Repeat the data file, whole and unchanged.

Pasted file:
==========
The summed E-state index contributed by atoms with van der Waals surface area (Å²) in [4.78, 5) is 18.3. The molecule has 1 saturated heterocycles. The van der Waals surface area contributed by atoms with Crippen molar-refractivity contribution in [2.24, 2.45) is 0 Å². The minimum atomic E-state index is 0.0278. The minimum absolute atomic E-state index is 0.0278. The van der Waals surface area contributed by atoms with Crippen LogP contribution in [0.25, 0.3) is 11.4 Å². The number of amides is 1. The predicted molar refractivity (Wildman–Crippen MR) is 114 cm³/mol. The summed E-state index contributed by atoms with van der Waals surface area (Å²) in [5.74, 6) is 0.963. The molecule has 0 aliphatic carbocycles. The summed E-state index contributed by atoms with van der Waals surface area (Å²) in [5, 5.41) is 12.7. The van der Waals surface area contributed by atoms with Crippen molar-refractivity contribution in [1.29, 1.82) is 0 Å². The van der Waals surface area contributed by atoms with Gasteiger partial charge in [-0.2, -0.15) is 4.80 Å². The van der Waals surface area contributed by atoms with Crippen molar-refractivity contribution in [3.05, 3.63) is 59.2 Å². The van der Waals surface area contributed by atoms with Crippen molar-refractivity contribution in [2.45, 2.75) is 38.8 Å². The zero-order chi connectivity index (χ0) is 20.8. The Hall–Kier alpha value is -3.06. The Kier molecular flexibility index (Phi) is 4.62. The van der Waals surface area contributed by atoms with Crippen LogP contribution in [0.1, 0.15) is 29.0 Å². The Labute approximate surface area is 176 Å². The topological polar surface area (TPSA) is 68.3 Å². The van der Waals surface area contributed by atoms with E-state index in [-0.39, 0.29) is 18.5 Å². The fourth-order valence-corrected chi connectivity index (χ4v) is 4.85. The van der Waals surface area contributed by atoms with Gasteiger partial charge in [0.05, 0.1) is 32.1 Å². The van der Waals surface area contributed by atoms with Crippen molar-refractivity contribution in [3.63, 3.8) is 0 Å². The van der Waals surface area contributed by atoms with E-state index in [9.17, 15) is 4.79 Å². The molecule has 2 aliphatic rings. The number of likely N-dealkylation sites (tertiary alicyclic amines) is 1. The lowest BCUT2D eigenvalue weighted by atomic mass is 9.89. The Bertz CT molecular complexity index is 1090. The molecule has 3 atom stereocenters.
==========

The summed E-state index contributed by atoms with van der Waals surface area (Å²) in [4.78, 5) is 18.3. The molecule has 1 saturated heterocycles. The van der Waals surface area contributed by atoms with Crippen molar-refractivity contribution in [2.24, 2.45) is 0 Å². The minimum atomic E-state index is 0.0278. The minimum absolute atomic E-state index is 0.0278. The van der Waals surface area contributed by atoms with Crippen LogP contribution in [0.25, 0.3) is 11.4 Å². The number of amides is 1. The predicted molar refractivity (Wildman–Crippen MR) is 114 cm³/mol. The summed E-state index contributed by atoms with van der Waals surface area (Å²) in [5.74, 6) is 0.963. The molecule has 0 aliphatic carbocycles. The summed E-state index contributed by atoms with van der Waals surface area (Å²) in [5, 5.41) is 12.7. The van der Waals surface area contributed by atoms with Crippen molar-refractivity contribution in [1.29, 1.82) is 0 Å². The van der Waals surface area contributed by atoms with Gasteiger partial charge in [-0.2, -0.15) is 4.80 Å². The van der Waals surface area contributed by atoms with Crippen molar-refractivity contribution in [3.05, 3.63) is 59.2 Å². The van der Waals surface area contributed by atoms with Crippen molar-refractivity contribution in [2.45, 2.75) is 38.8 Å². The zero-order chi connectivity index (χ0) is 20.8. The Hall–Kier alpha value is -3.06. The Kier molecular flexibility index (Phi) is 4.62. The van der Waals surface area contributed by atoms with Crippen LogP contribution in [0.1, 0.15) is 29.0 Å². The Labute approximate surface area is 176 Å². The topological polar surface area (TPSA) is 68.3 Å². The van der Waals surface area contributed by atoms with E-state index in [-0.39, 0.29) is 18.5 Å². The fourth-order valence-corrected chi connectivity index (χ4v) is 4.85. The van der Waals surface area contributed by atoms with Gasteiger partial charge in [0.05, 0.1) is 32.1 Å². The van der Waals surface area contributed by atoms with Crippen molar-refractivity contribution in [3.63, 3.8) is 0 Å². The van der Waals surface area contributed by atoms with E-state index in [9.17, 15) is 4.79 Å². The molecule has 2 aliphatic rings. The number of likely N-dealkylation sites (tertiary alicyclic amines) is 1. The lowest BCUT2D eigenvalue weighted by atomic mass is 9.89. The Bertz CT molecular complexity index is 1090. The molecule has 3 atom stereocenters.